Talking Tuca

Pressure gauge
Tigres have had their worst start to a season in recent memory. The side find themselves bottom of the league after four games, having shipped seven goals and three red cards, whilst only scoring one goal and managing one point. It all makes pretty miserable reading for the manager, Tuca Ferreti.
Inevitably, it’s made fans question his position, with many speculating that a defeat last time out to Pumas would end his tenure. A defeat did indeed occur but his dismissal didn’t follow, and the bullish Tuca will lead Los Auriazules into the Estadio Tecnologico on Saturday evening needing a win to kickstart Tigres campaign and keep the wolves from his door.
Are people right to be questioning the manager? Let’s have a look at some of the arguments against him...
2014 is a reflection on Tuca’s abilities...
This season has seen some refereeing injustices in the America and Morelia matches, and Tigres were in complete control and utterly dominant against Pumas until Rivas lost his discipline. The manager cannot be held responsible for referees nor moments of madness from players on the pitch. Despite all the injuries, suspensions and doom and gloom they are only four points off a place in La Liguilla. It’s recoverable.
Tuca isn’t a good fit for Tigres...
Memories are short. It is easy to forget that this is Tuca’s third spell at Tigres, and it’s equally easy to forget that in both of his first two spells the Tigres board were arguably too fast to pull the trigger and release him.
Yes, the defeat to Monterrey in the semi-finals in 2003 was painful - but this was a team that, when Tuca took over the role just three years earlier, were perennial underachievers - a great squad but no cohesion. Should one, albeit painful, semi-final defeat have cost him his job? No.
Was failure to reach the playoffs at the first attempt of his second spell in 2006 a justifiable reason to release him, especially after making it to the playoff rounds of the Copa Libertadores? No.
It’s also worth remembering that Tigres were in serious danger of being relegated when Tuca signed for the third time in 2010. Within 18 months he had led them to the Mexican championship for the first time in almost three decades.
Imagine what Tuca could have achieved had the board not been so rash in relieving him of his post in 2003 and instead he had now just passed his 10 year anniversary with the club. Would they have more than 3 championships to their name? Probably.
Tuca has won championships with Chivas and Pumas, as well as with Tigres. The fear of what might have been is undoubtedly one of the reasons keeping him in his position today.
He doesn’t value domestic or continental cups...
One of the accusations most often aimed at Tuca in his third spell is his complete disdain for the Copa Libertadores and CONCAFCAF Champions League, in which he sent reserve sides to face Union Espanola in 2012 and Seattle Sounders in 2013 respectively.
The argument goes that continental competition is reward for strong domestic performances, and the opportunity to be involved should be relished. Tuca, however, could fairly argue that in the domestic seasons that corresponded with those sacrifices of continental football Tigres performed very strongly, nearly making it back-to-back finals in 2012 before collapsing in the final minutes against Santos, and comfortably winning the regular season in 2013 before being undone by a fluke own goal against Monterrey in the quarter-final. Tuca could also argue that his previous tenures have been decided solely by league performances - if a strong showing in the Copa Libertadores in 2006 wasn’t enough to keep him in his job why should he risk his position by focusing on other competitions?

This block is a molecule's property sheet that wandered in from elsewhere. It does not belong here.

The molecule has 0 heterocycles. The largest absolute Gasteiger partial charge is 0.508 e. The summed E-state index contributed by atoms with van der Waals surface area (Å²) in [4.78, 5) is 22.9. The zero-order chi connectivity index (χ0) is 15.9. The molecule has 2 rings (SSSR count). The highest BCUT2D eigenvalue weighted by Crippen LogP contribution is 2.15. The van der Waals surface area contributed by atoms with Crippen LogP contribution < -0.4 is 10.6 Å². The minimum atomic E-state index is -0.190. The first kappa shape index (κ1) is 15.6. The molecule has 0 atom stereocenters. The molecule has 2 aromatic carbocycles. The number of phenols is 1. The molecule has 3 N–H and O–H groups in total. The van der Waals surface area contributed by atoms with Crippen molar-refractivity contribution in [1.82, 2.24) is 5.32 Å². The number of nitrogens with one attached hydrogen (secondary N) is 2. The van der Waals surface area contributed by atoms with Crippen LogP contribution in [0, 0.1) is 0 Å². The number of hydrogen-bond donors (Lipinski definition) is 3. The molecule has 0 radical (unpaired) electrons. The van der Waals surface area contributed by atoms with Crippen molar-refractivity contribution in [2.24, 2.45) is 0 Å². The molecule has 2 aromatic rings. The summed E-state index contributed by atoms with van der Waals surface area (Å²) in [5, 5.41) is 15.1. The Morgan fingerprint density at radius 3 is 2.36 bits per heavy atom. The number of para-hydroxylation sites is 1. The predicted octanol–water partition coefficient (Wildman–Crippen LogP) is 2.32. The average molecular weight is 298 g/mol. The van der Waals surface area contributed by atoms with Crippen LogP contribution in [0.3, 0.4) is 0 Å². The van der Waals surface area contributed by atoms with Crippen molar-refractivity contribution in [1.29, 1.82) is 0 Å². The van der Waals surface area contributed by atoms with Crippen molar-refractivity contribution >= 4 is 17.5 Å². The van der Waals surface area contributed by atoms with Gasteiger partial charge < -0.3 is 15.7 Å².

Where Tuca should face criticism for his team selection is against Monterrey in the quarter-final of the Copa MX last season. On that occasion Tigres were not performing well in the league and had no reason to sacrifice the tournament. The fans badly wanted revenge for the Liguilla defeat in the summer, and Tuca would have been fairly certain that Monterrey would field a weakened side. Why didn’t he pick his first XI, try and run up a big score against Rayados to give the fans something to cheer, and then progress to try and bring some actual silverware home?
Tigres Aren’t Entertaining...
Again, this is unjustified. Many have criticized the lack of entertainment in Tigres style of football -  yet Tigres were the top scorers in Clausura 2013 and only two years ago were earning plaudits off commentators far and wide for the dynamic attacking fluidity of Lobos, Mancilla, Damian and Danilinho.
Tigres don’t play their exciting and talented young prospects...
The much vaunted exciting prospects that lost to Monterrey in the Copa MX? That lost to Seattle? That lost to Union Espanola? The truth is the youth are not good enough to play in the first XI. Tuca knows when young players are good enough and is prepared to slowly introduce them to the senior side to maximize their potential. Just ask hat-trick hero Alan Pulido...
The future...
Footballing history around the world shows managerial consistency wins trophies. Tigres are in transition as the ‘Cuatro Fantasticos’ and their generation slowly fade away - Tuca should be left in his position and given time and space to build the next generation that can compete at the highest level. He’s done it before, he’ll do it again.
By Daniel Price
To continue the debate you can add a comment below or find me on Twitter by following @MexFooty
** the photo is used under a Creative Commons license from eschipul


That really beautifully designed painting and I am happy to see it here because of it's new idea of coloring and painting effect. Wait here for more paintings if you are free from study and and you are a painter lover because this type of paintings are not easy to get